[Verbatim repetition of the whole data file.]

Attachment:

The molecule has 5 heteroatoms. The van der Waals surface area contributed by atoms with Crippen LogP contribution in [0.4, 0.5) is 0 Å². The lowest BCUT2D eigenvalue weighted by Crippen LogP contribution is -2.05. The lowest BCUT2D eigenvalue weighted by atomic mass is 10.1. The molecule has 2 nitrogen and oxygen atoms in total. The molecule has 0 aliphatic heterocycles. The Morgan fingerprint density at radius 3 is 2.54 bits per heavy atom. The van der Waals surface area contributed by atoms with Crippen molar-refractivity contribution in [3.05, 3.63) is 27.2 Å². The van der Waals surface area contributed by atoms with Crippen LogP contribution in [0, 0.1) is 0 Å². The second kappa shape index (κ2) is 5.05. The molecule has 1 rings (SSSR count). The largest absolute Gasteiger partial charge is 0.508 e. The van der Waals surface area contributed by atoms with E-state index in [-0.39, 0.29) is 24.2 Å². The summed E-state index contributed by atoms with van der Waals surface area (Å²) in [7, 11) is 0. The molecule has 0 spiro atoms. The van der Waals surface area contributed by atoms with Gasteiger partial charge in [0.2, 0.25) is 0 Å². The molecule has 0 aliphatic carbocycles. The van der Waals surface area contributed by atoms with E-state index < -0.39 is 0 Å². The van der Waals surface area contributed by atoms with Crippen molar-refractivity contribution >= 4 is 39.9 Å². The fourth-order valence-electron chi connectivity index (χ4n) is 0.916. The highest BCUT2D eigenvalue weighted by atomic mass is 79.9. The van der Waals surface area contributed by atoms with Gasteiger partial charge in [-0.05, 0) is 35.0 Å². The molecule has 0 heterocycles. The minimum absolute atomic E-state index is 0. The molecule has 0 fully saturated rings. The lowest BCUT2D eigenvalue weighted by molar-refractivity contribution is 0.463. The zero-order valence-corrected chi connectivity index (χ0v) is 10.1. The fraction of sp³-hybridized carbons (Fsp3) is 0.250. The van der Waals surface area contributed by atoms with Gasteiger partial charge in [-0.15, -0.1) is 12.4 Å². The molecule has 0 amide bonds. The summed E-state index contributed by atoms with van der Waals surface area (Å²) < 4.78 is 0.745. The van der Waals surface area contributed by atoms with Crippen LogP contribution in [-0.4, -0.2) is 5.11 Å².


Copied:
The molecule has 5 heteroatoms. The van der Waals surface area contributed by atoms with Crippen LogP contribution in [0.4, 0.5) is 0 Å². The lowest BCUT2D eigenvalue weighted by Crippen LogP contribution is -2.05. The lowest BCUT2D eigenvalue weighted by atomic mass is 10.1. The molecule has 2 nitrogen and oxygen atoms in total. The molecule has 0 aliphatic heterocycles. The Morgan fingerprint density at radius 3 is 2.54 bits per heavy atom. The van der Waals surface area contributed by atoms with Crippen molar-refractivity contribution in [3.05, 3.63) is 27.2 Å². The van der Waals surface area contributed by atoms with Crippen LogP contribution in [0, 0.1) is 0 Å². The second kappa shape index (κ2) is 5.05. The molecule has 1 rings (SSSR count). The largest absolute Gasteiger partial charge is 0.508 e. The van der Waals surface area contributed by atoms with E-state index in [-0.39, 0.29) is 24.2 Å². The summed E-state index contributed by atoms with van der Waals surface area (Å²) in [7, 11) is 0. The molecule has 0 spiro atoms. The van der Waals surface area contributed by atoms with Gasteiger partial charge in [0.2, 0.25) is 0 Å². The molecule has 0 aliphatic carbocycles. The van der Waals surface area contributed by atoms with E-state index < -0.39 is 0 Å². The van der Waals surface area contributed by atoms with Crippen molar-refractivity contribution >= 4 is 39.9 Å². The fourth-order valence-electron chi connectivity index (χ4n) is 0.916. The highest BCUT2D eigenvalue weighted by atomic mass is 79.9. The van der Waals surface area contributed by atoms with Gasteiger partial charge in [-0.05, 0) is 35.0 Å². The molecule has 0 heterocycles. The minimum absolute atomic E-state index is 0. The molecule has 0 fully saturated rings. The lowest BCUT2D eigenvalue weighted by molar-refractivity contribution is 0.463. The zero-order valence-corrected chi connectivity index (χ0v) is 10.1. The fraction of sp³-hybridized carbons (Fsp3) is 0.250. The van der Waals surface area contributed by atoms with Gasteiger partial charge in [-0.15, -0.1) is 12.4 Å². The molecule has 0 amide bonds. The summed E-state index contributed by atoms with van der Waals surface area (Å²) < 4.78 is 0.745. The van der Waals surface area contributed by atoms with Crippen LogP contribution in [-0.4, -0.2) is 5.11 Å².